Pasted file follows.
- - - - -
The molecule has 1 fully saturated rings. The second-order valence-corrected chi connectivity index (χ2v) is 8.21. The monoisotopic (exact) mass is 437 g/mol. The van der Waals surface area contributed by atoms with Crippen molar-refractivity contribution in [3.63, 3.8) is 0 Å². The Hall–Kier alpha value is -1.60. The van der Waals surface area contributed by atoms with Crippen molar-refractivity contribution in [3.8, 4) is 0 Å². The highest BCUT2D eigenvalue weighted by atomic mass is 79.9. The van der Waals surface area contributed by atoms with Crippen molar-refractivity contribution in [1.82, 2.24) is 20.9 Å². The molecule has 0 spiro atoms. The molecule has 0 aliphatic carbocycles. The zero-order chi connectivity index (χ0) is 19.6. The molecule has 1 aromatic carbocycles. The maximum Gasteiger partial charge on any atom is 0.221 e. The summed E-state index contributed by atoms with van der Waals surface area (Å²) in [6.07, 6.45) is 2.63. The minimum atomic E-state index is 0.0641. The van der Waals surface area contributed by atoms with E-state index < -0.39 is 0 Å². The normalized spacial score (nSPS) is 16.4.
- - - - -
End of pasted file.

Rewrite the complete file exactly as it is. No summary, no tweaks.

The molecule has 1 fully saturated rings. The second-order valence-corrected chi connectivity index (χ2v) is 8.21. The monoisotopic (exact) mass is 437 g/mol. The van der Waals surface area contributed by atoms with Crippen molar-refractivity contribution in [3.63, 3.8) is 0 Å². The Hall–Kier alpha value is -1.60. The van der Waals surface area contributed by atoms with Crippen molar-refractivity contribution in [3.8, 4) is 0 Å². The highest BCUT2D eigenvalue weighted by atomic mass is 79.9. The van der Waals surface area contributed by atoms with Crippen molar-refractivity contribution in [1.82, 2.24) is 20.9 Å². The molecule has 0 spiro atoms. The molecule has 0 aliphatic carbocycles. The zero-order chi connectivity index (χ0) is 19.6. The molecule has 1 aromatic carbocycles. The maximum Gasteiger partial charge on any atom is 0.221 e. The summed E-state index contributed by atoms with van der Waals surface area (Å²) in [6.07, 6.45) is 2.63. The minimum atomic E-state index is 0.0641. The van der Waals surface area contributed by atoms with E-state index < -0.39 is 0 Å². The normalized spacial score (nSPS) is 16.4.